Rumors are swirling that former State Senator George Maziarz (R-Newfane), long considered an elder statesman of local politics, is considering a bid to unseat New York’s junior United States Senator Kirsten Gillibrand (D-Hudson) in 2018. Gillibrand has performed strongly in recent elections, winning 72% of the general election vote in 2012. That year Wendy Long served as the GOP standard bearer.
But Maziarz is no stranger to New York’s rough and tumble politics, and he may find the covert backing of Governor Andrew Cuomo himself. Political observers note that both Cuomo and Gillibrand have presidential ambitions and both have been mentioned as contenders in 2020. If Cuomo quietly backs Maziarz and defeats Gillibrand in 2018, her presidential bid would be inalterably weakened.
Cuomo and Maziarz have worked together before, when Maziarz served as Chairman of the Senate Energy Committee while Cuomo pushed a controversial proposal to legalize hydrofracking. Gillibrand has taken public stances against the Keystone Pipeline and the Dakota Access Pipeline, which could draw into the election the monied attention of natural gas drilling interests.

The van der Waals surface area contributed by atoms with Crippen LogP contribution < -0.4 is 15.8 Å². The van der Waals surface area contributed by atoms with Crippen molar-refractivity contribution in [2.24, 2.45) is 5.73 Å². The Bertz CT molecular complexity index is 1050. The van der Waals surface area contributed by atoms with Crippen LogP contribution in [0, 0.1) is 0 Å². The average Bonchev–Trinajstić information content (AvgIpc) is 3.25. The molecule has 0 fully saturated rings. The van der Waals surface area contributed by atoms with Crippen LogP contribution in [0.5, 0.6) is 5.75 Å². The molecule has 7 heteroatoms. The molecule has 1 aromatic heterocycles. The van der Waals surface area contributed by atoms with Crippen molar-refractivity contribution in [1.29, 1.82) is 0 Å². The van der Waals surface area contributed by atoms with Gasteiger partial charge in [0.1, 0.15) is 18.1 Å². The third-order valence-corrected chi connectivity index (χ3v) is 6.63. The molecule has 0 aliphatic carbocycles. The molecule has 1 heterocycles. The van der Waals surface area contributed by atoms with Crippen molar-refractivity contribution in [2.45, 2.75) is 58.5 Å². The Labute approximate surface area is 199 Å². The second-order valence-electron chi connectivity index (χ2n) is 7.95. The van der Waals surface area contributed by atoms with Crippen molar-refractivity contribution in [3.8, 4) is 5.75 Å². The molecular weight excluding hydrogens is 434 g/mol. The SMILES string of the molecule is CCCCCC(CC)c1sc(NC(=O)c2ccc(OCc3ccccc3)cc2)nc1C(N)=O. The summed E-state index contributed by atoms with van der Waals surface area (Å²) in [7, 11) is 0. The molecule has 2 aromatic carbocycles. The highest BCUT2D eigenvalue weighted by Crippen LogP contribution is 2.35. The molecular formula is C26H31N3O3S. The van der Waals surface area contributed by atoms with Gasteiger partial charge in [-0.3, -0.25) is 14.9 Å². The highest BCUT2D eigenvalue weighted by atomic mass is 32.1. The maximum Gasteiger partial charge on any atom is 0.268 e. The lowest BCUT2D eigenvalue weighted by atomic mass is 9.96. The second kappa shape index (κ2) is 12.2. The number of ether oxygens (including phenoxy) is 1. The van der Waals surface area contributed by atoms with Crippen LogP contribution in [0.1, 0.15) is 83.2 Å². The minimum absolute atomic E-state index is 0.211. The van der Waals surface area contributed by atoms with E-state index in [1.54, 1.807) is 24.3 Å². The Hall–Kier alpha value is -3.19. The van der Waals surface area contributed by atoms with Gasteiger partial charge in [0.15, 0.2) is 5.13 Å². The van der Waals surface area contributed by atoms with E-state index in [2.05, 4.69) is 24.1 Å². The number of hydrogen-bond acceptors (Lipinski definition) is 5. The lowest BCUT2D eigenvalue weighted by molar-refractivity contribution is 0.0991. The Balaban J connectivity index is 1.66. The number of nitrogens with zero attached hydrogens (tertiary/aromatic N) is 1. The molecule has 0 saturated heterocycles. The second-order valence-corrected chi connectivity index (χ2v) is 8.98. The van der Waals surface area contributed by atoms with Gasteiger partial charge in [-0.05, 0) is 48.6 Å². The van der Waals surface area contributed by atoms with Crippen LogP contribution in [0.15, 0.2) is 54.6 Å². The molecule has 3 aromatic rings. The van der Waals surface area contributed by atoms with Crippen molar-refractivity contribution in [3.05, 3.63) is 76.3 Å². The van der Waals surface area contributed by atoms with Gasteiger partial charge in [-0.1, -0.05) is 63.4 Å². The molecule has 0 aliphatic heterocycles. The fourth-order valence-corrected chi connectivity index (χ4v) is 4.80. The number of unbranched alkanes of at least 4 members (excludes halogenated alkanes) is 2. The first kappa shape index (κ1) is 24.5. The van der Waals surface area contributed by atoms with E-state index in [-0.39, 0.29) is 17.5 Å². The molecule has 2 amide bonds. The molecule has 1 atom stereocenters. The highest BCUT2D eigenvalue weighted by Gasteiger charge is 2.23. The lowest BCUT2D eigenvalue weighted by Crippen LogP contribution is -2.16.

Maziarz has long championed the interests of the Seneca Nation of Indians, which could prove to be a valuable political ally. The Seneca Nation, with other gaming tribes like the Mohawk Nation and the Oneida Nation, form a powerful interest group in the state that is still finding its footing in Albany and badly needs a high level ally in the upper echelon of the federal government.
Niagara County political operatives speculate that Maziarz would be likely to seek the chairmanship of the United States Senate’s Committee on Indian Affairs — which would be a first for a Senator from New York.
That’s not to mention his personal relationships with Tom Golisano, Robert Wilmers, Jeremy Jacobs, and Bob Rich — a formidable base of support capable of bankrolling a statewide candidacy that puts the region’s economic interests front and center.
If he does decide to run, observers say that he will need to announce early to begin fundraising and building his name recognition downstate (perhaps as early as this spring). A competitive statewide race would cost $24 million. They postulate that natural gas interests might be willing to fund half that figure, with Indian gaming interests splitting the balance.
Others mentioned as contenders for the seat are Westchester County Executive Rob Astorino and former New York Mayor Rudy Guiliani — neither of whom are particularly in tune with Western New York’s economic interests.